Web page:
Iestyn Davies’s countertenor resonated with sweetness and clarity as he emphasized the more sympathetic aspects of Oberon’s character, his bewitching of Tytania feeling more akin to Puck’s playfulness in turning Bottom into an ass than to any deep-seated malevolence. Moreover, it was Oberon’s generosity of spirit gone awry, thanks to Puck’s mistake, that drove the lovers further apart, complicating the already convoluted plot. Kathleen Kim was a sprightly Tytania, with a shimmering coloratura and sweet lyricism as she faced off against Oberon, made love to Bottom and finally reconciled with her regal husband after he released her from his spell.
Matthew Rose’s booming bass and keen comedic sense made Bottom’s efforts to take over all of the parts in the rustics’ play, his antics when wearing a donkey’s head, and his playing of Pyramus a tour de force from start to finish. Barry Banks, reprising his Met debut role of Flute, which he also played in the production’s 2002 revival, added brilliant turns, not the least of which was Thisbe’s mad scene, and Patrick Carfizzi, with strong singing and acting as Quince, ably led the band of rustics. Riley Costello, a young but already experienced Broadway actor, was terrific in the speaking role of Puck.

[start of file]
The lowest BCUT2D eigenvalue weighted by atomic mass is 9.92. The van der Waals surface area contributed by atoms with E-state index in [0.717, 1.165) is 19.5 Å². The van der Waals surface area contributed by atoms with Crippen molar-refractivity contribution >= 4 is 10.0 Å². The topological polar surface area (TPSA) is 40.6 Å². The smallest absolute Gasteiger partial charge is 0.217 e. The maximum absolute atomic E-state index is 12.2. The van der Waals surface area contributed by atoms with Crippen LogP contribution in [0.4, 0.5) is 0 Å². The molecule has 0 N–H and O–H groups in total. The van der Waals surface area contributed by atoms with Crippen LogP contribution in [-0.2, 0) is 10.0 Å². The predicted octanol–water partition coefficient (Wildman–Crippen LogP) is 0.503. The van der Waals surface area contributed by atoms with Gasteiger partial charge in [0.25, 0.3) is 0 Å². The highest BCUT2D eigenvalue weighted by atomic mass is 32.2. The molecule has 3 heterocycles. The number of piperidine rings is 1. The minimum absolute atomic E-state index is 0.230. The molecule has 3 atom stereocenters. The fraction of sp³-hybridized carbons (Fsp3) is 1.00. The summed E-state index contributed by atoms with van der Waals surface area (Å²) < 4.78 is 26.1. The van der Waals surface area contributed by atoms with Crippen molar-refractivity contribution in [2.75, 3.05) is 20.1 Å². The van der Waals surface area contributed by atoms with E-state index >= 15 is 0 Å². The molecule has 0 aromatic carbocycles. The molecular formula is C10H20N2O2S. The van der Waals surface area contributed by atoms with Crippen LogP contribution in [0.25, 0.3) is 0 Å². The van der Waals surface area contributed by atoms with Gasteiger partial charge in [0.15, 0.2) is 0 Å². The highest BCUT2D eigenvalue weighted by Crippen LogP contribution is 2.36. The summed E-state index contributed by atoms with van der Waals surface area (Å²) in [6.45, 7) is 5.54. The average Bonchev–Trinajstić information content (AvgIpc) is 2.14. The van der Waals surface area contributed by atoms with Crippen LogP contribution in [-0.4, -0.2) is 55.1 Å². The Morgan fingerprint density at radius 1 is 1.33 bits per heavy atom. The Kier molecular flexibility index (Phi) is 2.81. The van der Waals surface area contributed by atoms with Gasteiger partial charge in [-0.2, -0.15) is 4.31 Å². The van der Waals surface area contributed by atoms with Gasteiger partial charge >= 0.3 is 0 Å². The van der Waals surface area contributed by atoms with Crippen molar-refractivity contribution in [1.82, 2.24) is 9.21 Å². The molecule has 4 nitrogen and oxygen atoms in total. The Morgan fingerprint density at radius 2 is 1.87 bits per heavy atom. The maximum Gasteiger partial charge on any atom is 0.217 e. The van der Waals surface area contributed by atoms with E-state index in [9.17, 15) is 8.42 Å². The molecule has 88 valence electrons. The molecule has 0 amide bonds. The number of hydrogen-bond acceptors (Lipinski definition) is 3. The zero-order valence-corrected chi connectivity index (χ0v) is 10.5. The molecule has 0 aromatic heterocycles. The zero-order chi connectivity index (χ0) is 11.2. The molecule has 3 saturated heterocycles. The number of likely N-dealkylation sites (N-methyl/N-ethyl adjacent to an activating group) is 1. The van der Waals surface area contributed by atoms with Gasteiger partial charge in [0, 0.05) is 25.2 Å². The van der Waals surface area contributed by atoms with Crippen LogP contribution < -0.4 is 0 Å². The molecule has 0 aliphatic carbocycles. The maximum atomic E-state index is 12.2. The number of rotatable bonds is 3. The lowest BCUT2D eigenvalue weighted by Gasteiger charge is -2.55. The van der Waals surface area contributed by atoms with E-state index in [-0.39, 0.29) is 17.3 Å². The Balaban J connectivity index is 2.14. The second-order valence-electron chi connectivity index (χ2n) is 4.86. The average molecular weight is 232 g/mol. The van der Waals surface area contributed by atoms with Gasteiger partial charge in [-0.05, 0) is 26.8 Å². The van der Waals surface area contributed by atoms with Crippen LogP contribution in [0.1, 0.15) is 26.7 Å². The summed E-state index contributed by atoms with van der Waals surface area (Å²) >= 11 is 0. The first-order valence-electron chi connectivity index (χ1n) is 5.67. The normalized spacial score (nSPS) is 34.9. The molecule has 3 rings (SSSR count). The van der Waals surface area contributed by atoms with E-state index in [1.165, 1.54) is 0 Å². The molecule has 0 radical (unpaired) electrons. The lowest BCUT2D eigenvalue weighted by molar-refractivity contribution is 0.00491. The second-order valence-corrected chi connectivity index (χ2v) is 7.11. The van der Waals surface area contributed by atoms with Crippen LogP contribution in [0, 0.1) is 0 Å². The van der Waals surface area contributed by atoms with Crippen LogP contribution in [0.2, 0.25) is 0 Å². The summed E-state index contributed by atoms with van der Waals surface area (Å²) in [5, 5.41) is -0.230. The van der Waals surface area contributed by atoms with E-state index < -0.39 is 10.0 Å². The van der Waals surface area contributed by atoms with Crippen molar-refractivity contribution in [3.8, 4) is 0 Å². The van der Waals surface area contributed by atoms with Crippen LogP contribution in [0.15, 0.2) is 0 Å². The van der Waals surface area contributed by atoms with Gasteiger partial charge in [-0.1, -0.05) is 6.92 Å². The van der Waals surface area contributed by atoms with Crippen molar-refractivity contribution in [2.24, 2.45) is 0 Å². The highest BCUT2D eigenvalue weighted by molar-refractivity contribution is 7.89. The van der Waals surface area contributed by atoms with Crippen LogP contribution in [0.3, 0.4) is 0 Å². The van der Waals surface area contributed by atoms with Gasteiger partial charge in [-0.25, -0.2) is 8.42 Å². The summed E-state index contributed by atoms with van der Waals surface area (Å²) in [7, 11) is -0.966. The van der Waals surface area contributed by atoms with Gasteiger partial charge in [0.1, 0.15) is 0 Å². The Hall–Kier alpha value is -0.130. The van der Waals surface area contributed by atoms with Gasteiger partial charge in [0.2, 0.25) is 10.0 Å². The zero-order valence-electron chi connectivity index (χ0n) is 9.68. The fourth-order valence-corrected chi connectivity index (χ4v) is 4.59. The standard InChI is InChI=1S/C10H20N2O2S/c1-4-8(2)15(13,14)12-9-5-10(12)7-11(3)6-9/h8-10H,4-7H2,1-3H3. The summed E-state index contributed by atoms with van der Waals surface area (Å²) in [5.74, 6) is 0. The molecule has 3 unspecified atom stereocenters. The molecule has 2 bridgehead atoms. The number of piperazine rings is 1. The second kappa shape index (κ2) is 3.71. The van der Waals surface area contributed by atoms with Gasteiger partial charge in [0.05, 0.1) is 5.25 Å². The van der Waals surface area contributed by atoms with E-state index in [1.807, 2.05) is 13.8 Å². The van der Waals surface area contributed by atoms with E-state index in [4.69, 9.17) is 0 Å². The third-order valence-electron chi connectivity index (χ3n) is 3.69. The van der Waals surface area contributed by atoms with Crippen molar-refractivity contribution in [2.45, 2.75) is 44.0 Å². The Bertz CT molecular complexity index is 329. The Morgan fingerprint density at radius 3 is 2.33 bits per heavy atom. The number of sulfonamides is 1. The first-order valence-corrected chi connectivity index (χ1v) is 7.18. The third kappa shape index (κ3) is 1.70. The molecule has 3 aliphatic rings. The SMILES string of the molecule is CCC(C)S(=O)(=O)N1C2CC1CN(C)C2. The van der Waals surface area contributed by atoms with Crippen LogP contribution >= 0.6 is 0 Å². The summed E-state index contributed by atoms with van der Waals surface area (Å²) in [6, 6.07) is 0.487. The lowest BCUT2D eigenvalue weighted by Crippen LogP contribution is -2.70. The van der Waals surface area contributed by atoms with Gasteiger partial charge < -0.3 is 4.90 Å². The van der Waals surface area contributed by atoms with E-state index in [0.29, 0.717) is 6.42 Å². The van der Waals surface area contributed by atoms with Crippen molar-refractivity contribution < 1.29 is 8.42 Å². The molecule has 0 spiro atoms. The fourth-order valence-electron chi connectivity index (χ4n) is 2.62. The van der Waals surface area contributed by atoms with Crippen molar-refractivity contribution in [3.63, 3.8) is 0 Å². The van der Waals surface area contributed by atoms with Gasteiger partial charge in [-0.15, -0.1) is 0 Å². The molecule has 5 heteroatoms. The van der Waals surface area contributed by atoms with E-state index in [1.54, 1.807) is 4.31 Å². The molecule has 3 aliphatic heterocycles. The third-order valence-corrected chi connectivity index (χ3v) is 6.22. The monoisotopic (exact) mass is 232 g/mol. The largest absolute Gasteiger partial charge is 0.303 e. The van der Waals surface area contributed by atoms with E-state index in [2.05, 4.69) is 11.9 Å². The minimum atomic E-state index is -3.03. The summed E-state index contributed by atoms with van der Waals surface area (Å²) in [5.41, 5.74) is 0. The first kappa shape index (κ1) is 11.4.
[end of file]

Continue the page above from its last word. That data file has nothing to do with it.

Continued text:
The singers portraying the four lovers – Elizabeth DeShong (Hermia), Erin Wall (Helena), Joseph Kaiser (Lysander), and Michael Todd Simpson (Demetrius) – were all outstanding, their voices blending beautifully in a fine ensemble when they awakened together in Act Three, or contrasting with one another as they argued vociferously in Act Two. Ryan McKinny (Theseus) and Tamara Mumford (Hippolyta) were striking figures as they celebrated their coming marriage by hosting the Athenians and enjoying the comic spectacle of Pyramus and Thisbe. Tytania’s four fairy attendants, costumed in tights with panniers and tricorn hats, sang well, as did the entire cohort of fairies played by the Met’s Children’s Chorus under Anthony Piccolo’s direction.
- Performances through 31 October
- Metropolitan Opera